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Associated Press
7/7/2006 3:57:16 PM

BUFFALO, N.Y. (AP) - Darcy Regier wasn't kidding when he predicted the Buffalo Sabres' payroll would rise this off-season.

One week into free agency, the Sabres general manager has already spent a little over $5.8 million US from next season's budget to re-sign Teppo Numminen and add Jaroslav Spacek.

The total committed to both defencemen for next year - Numminen will make $2.6 million and Spacek $3.225 million as part of a $10-million, three-year deal - is $2 million short of what the team paid its top six blue-liners last season. And it also represents almost a fifth of Buffalo's $29-million payroll in 2005-06.

That overall payroll is almost certain to rise because the Sabres have a busy summer ahead, with only five regulars currently under contract and 12 players who opted this week for salary arbitration.

The good news is that the players choosing arbitration will have their contracts settled for next season, eliminating the chance of contract disputes. On the downside, it's uncertain how much of a raise each will receive.

And that's why Regier, on several occasions in the past few weeks, said he was budgeting for an increase to keep intact the core of a team that is coming off a strong season.

Buffalo won a franchise record 52 games and had its playoff run end with a Game 7 loss in the Eastern Conference final to eventual Stanley Cup champion Carolina.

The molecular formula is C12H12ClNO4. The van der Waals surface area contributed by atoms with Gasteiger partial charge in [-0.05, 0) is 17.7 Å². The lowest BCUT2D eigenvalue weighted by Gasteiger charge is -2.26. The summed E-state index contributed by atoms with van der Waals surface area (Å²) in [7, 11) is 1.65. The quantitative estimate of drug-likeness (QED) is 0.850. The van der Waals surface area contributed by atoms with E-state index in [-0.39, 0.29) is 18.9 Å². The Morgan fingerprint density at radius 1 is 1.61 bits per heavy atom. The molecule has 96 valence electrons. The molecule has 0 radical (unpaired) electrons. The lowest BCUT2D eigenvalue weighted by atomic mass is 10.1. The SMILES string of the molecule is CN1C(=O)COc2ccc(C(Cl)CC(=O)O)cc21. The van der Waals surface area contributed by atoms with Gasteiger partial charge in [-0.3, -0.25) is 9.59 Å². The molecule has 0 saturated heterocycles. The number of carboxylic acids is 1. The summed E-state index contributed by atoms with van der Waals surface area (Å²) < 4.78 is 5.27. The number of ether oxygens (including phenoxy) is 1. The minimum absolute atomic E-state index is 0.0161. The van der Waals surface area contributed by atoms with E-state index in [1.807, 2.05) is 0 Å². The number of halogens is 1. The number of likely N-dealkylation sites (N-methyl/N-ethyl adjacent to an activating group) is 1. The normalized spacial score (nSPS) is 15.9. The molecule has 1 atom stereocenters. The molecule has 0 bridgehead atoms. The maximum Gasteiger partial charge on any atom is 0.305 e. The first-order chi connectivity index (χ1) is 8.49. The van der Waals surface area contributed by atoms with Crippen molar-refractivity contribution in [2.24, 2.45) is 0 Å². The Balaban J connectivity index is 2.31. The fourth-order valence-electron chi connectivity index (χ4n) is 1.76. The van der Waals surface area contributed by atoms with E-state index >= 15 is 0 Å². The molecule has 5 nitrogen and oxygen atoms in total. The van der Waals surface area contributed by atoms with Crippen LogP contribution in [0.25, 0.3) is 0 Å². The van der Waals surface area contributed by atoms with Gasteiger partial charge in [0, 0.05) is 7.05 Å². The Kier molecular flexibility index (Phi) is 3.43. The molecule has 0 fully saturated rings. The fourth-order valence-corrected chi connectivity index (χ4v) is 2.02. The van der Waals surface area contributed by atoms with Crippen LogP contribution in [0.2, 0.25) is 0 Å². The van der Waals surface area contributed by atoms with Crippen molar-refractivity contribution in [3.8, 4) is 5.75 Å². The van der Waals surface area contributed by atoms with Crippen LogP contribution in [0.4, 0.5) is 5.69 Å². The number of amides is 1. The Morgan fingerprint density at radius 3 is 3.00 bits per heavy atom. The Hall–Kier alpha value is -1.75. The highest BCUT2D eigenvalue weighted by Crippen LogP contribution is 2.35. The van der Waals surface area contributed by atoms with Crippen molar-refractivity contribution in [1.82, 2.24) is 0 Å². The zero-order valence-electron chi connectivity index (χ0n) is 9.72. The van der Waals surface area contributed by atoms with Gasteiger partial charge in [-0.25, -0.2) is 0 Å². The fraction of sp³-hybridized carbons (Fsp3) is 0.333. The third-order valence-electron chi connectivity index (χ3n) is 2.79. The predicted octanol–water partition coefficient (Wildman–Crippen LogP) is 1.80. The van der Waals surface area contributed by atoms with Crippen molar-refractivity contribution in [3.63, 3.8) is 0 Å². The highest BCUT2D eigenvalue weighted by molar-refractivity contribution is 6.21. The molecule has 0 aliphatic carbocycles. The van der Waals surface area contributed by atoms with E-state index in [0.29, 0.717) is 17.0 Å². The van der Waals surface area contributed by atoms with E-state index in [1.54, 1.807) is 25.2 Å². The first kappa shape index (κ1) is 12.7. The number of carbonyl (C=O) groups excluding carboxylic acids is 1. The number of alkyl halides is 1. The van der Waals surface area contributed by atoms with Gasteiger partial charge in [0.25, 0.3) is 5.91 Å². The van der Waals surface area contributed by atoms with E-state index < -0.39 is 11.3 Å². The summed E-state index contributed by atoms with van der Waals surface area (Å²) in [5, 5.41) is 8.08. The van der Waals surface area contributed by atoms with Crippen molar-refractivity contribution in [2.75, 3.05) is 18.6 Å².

"I have a sense that it's going to move up a few million dollars," Regier said recently, referring to his budget. "Whether it's four or five or six, I don't have an exact number."

The group of Sabres players heading for arbitration - the hearings are scheduled to run from July 20 to Aug. 4 - includes co-captain Daniel Briere and Maxim Afinogenov, who's coming off a career year after leading the team with 73 points (22 goals, 51 assists) last season.

The group also includes Brian Campbell, who is also coming off a career year in which he led Buffalo's defencemen with 44 points (12 goals, 32 assists), and Henrik Tallinder, who emerged as a top-four blue-liner.
Although it's difficult to judge what raises the players will receive, it's evident that Afinogenov, who made a little over $1 million last year, Campbell ($459,900) and Tallinder ($591,800) are in for significant increases based on their contributions last season.

Buffalo can continue negotiating with players prior to their arbitration hearings, although, any new deals struck would include pay raises.

Arbitration awards in the recent past have ranged from modest to significant. Former Washington defenceman Brendan Witt was awarded a $500,000 raise in August 2004 while forward Milan Hejduk had his salary jump from $3.2 million to $5.7 million.

Buffalo had two arbitration cases in 2004, with Briere receiving a $950,000 raise and goaltender Martin Biron's salary boosted by $600,000. Those increases were negated by an across-the-board 24 per cent pay-cut following the lockout that wiped the 2004-05 season.

But salaries are back on the rise, especially with the NHL's cap increasing to $44 million from $39 million last season.

This off-season, the Sabres have saved themselves nearly $3 million with the loss of two free agents, defenceman Jay McKee, who signed with St. Louis, and forward Mike Grier, now with San Jose.

Buffalo could add to those savings by seeking to trade Biron, whose qualifying offer is $2.128 million, a number deemed too expensive for a backup after he lost the starter's job to Ryan Miller. But not all of Biron's salary would be saved because the Sabres would still have to secure Biron's replacement through a trade or free agency.

The Sabres are also negotiating a long-term contract with Miller, who will command a significant raise after making a mere $501,600. Miller had a stellar year in which he went 30-14-3 in the regular season and 11-7 in the playoffs.
 
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